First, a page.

Story helps children understand depression

Originally published in The Ottawa Citizen May 14, 2002
Original Title: Child of Vision

Alex is eight years old. His father, who quit his job from the police department, is depressed. Alex is uncertain what he should do. His father does attend his soccer games and pays little attention to him. Alex wants to quit soccer because he thinks he is no good.

So begins a storybook called “Can I Catch it Like a Cold? A story to help children understand a parent’s depression” newly published by the Centre for Addiction and Mental Health (CAMH). The storybook shows how Alex copes with his father’s depression, his mother’s frustration and his own feelings of responsibility and failure.

The storybook is written for children between five and nine years of age but is a valuable resource for parents, extended family, teachers, and health professionals. It provides a good foundation for the kind of vocabulary that works best in communicating complex ideas to children. The illustrations are bright and colourful complementing the story well.

This is the first of a series of storybooks for children from CAMH. CAMH is a teaching hospital fully affiliated with the University of Toronto and is a World Health Organization Centre of Excellence.

Children have many questions about their parents’ depression. CAMH’s research indicated that there are inadequate resources to help children understand the impact of depression. A study in the April issue of the Archives of General Psychiatry found that children of at least one parent with major depression are at greater risk for severe depression, substance abuse and anxiety disorders compared with children of non-depressed parents. Further, the child’s depression tends to be more severe than their parent’s.

Depression can impair a child’s normal social development. The adolescent stages leading to independence, educational pursuits and interpersonal relationships may be forestalled. The study’s authors state, “Specifically, the early detection of mental health problems in offspring of depressed parents seems to be crucial, as this would allow the treatment of early manifestation of mental problems before they cause clinical impairment.”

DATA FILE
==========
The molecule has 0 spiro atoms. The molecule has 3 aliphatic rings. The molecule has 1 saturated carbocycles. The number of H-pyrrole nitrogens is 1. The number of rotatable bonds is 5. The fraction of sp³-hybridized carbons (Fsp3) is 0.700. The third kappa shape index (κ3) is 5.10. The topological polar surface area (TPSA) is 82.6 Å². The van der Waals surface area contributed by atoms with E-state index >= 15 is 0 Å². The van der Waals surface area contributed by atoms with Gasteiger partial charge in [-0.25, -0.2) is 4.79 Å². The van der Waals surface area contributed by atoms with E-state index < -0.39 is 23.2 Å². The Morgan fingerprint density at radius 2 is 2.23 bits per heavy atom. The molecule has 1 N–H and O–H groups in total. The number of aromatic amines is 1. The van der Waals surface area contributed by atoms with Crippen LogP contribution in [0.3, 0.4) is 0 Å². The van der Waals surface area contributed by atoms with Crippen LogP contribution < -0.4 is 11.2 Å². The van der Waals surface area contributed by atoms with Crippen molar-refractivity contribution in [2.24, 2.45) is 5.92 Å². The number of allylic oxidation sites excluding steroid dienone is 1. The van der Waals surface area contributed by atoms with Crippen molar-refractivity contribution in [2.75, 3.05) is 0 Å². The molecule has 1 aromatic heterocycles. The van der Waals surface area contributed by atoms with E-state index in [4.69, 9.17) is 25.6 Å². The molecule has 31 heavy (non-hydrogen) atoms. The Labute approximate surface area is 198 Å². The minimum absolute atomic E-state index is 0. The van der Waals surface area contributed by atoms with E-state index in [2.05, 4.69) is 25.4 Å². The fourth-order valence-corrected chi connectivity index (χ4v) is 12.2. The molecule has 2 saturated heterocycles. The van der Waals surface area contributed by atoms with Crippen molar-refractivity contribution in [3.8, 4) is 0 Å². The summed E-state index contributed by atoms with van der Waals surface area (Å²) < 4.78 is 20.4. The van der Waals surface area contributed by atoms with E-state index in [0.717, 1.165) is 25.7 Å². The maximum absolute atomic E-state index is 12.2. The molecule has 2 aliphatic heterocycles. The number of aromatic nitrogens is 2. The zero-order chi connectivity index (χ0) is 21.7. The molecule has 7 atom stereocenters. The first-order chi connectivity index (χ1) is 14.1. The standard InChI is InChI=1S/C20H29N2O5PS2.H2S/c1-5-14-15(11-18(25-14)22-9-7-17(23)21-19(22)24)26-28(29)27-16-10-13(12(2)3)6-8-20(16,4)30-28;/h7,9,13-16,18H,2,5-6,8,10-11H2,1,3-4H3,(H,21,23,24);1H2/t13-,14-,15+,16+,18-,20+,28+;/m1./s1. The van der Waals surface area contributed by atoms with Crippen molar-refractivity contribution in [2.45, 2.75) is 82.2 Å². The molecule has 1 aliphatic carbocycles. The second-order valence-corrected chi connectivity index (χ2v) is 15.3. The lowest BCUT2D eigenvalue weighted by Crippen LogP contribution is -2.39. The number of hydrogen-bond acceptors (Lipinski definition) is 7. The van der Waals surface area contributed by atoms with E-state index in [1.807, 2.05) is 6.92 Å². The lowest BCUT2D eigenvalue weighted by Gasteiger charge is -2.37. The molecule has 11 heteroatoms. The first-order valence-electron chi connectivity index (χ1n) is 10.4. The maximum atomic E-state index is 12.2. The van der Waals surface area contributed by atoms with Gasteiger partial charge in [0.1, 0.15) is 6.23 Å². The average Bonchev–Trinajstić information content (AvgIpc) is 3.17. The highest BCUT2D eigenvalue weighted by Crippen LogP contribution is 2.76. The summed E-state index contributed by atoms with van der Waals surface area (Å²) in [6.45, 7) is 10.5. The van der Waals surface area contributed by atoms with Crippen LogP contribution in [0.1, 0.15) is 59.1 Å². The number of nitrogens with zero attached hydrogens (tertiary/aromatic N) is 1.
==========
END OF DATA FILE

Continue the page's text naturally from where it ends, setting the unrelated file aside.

The study concludes, “ Major depression in parents increases the overall risk in offspring for onset of depressive and other mental disorders and influences patterns of the natural course of depression in the early stages of manifestation.”

In the story, Alex befriends a 12 year-old girl who helps him understand that he is not responsible for his dad’s depression. She encourages him to persevere in soccer noting that he really is quite good at it. He does and eventually scores a goal. The book does not end in Disney-esque fashion. It stays true to the realities of depressive illness.

CAMH compiled a list of questions children frequently want to ask. Many do not have the opportunity to ask them nor do they get satisfactory answers at times. The list does not seem restricted to the queries of children:

  • What is depression?
  • How does depression work?
  • Why does my dad act the way he does?
  • How does it feel to be depressed?
  • What goes on in my mom’s head when she’s not herself?
  • What causes depression? How does it start?
  • Will the depression ever be fixed?
  • How can my mom or dad get better?
  • Is there anything I can do to make my mom or dad better?
  • Will it happen to me? Will I get it too?
  • Is there anything I can do so that I don’t get depression?
  • Can parents give it to other people? Is it like a cold? Can you catch depression?
  • Depression is an illness that many continue to find difficult to accept. Despite the stigma, it is imperative that, as a society, it be recognized as is diabetes, heart disease or any other “visible” illness. There are some children in my practice who indeed suffer as the study has elucidated. They feel helpless. They cannot control their parents’ marital conflicts and arguments. Some have told me that they wished their parents divorced to calm the household.

The storybook answers many of these questions. It is slated for release in time for mental Health Awareness Week (May 5th – 12th). It will be made available as of May 6th at local bookstores. It can be ordered direct from CAMH at 1-800-661-1111. Further information is available at their web site

© Dr. Barry Dworkin 2002

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